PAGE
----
Jewish Ozzies' Inter.Net
The electronic voice of the Australian Jewish Community
by Geraldine Jones
As we prepare to celebrate the eight days of Pesach (commencing this year on Friday 10th April) it is interesting to reflect on the ways in which this festival connects us to the Jewish world, past and present, and the little differences which can occur because of geographic location and time zones. Like many Australians I am an English immigrant who arrived here after the Second World War. I remember vividly from childhood the assorted Haggadot (primers outlining the order of the service - Seder) used in our home. These had a variety of translations including English, Spanish and German. The latter exposed me to Gothic print long before I started learning this language at school but most importantly the sight of other languages impressed upon me my place as one Jew connected to other Jews in many other lands. Amazingly the pictures were so similar, in some cases identical. So much so that I would happily use one of these alien books even if I couldn't understand them - in my childhood there were no Children's Haggadot to keep the little ones entranced.
Nowadays we have the "Interactive Haggadah" on CD Rom in five languages which helps to highlight our Jewish internationality. This year for the first time we will be using a Russian Haggadah in our home. The emigration of so many Jews from the former USSR has given us the wonderful opportunity to share festivals with people who have been denied their heritage for so very long.
Australia is a nation of immigrants and the creator of The Australian Haggadah which was featured in our very first "Letter from Jewish Australia" dated 1st March 1993 also came from Russia. This Haggadah combines the topography of Australia with the dream of Jerusalem. With an outstretched hand it connects us both to Israel and the land of the Australian aboriginal. It graphically depicts Jewish recognition of the special dimension that links indigenous people with the land.
The aboriginals have their dreamtime and we similarly, at the Seder, not only relate the Exodus from Egypt but express our yearning and love for Israel. For generations, in the lead up to Pesach, Jewish children have practised the recitation of the four questions which lead in to our discussion of freedom and our dreams for the future.
This year I learned that there are Jewish children in the Northern Hemisphere who raise butterflies which are timed to emerge from their cocoons around the time of the first Seder. This lovely idea probably wouldn't work here as it is Autumn (even though it is very hot and has been for months). Nevertheless some of our children will also be occupied with creating butterflies. They will be cutting out and coloring paper butterflies to be sent to the USA where they will be used in a display of remembrance of the more than 1.2 million Jewish children who were killed in the Shoah.
The joy of Pesach has always been tinged with past sorrows and a kosher l'pesach (one cleaned and readied according to the Jewish law) household involves a lot of hard work and certain formalities.
One of these is the selling of the Chametz (food not allowed to be eaten durig the 8 days of Pesach). It is customary for householders to sell any of this food and crockery still in their possession to a non-Jew. This sale is usually handled by a Rabbi on behalf of his congregants. Nowadays it is particularly easy to fulfill this obligation via the internet.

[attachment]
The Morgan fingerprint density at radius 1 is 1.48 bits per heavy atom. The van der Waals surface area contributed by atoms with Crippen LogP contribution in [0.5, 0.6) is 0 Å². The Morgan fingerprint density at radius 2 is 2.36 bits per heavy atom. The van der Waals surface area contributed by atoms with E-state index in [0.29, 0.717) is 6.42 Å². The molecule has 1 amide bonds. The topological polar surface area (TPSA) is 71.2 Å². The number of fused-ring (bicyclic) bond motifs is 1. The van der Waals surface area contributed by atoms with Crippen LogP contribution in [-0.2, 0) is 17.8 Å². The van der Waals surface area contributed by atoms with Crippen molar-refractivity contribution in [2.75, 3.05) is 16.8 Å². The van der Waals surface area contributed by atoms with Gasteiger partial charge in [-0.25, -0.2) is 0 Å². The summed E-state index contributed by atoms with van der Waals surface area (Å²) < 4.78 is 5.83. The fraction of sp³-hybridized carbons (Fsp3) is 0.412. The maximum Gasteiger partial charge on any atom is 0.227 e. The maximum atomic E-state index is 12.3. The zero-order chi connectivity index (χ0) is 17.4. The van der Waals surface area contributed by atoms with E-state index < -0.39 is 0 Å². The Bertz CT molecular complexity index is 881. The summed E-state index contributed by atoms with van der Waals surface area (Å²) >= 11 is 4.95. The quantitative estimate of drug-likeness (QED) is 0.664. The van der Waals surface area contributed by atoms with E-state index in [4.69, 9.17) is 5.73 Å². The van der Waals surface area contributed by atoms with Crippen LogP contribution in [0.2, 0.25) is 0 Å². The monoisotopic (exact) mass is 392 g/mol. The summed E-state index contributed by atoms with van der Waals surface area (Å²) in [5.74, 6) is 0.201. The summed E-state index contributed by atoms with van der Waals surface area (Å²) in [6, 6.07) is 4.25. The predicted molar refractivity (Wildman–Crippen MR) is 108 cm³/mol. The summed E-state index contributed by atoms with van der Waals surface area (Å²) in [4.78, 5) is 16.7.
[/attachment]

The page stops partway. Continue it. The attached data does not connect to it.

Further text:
However, just as it is too late in the year for real butterflies, our different time zone means that Pesach starts earlier here! It is important that the Rabbi to whom you are selling lives in a time zone which is the same or ahead of you so that when he sells your chametz, just before 11 local time on Erev Pesach, you are covered. Which makes Australia a very good choice.
So lock your Chametz away and complete the appended form and email it no later than Thursday April 9, 1998 to Rabbi Benzion Milecki < firstname.lastname@example.org> or go to http://www.zip.com.au/~benzion directly or from the JOIN home page.
DELEGATION OF POWER FOR SALE OF CHAMETZI, the undersigned, fully empower and permit Rabbi Benzion Milecki to act in my place and stead, and on my behalf to sell all Chametz possessed by me, knowingly or unknowingly as defined by the Torah and Rabbinic Law (e.g. Chametz, possible Chametz, and all kinds of Chametz mixtures). Also Chametz that tends to harden and adhere to inside surfaces of pans, pots, or cooking utensils, the utensils themselves, and all kinds of live animals and pets that have been eating Chametz and mixtures thereof. He is also empowered to lease all places wherein the Chametz owned by me may be found, particularly at the the address/es listed below, and elsewhere.
Rabbi Milecki has full right to appoint any agent or substitute in his stead and said substitute shall have full right to sell and lease as provided herein. He also has the full power and right to act as he deems fit and proper in accordance with all the details of the Bill of Sale used in the transaction to sell all my Chametz, Chametz mixtures, etc., as provided herein. This power is in conformity will all Torah, Rabbinic and Civil laws.
Address/es where Chametz is to be located ...... ...... ......
Email address: --------------------------------------------------------------------
Wishing you all a very happy and kosher l'Pesach.
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Copyright © 1998 J.O.I.N.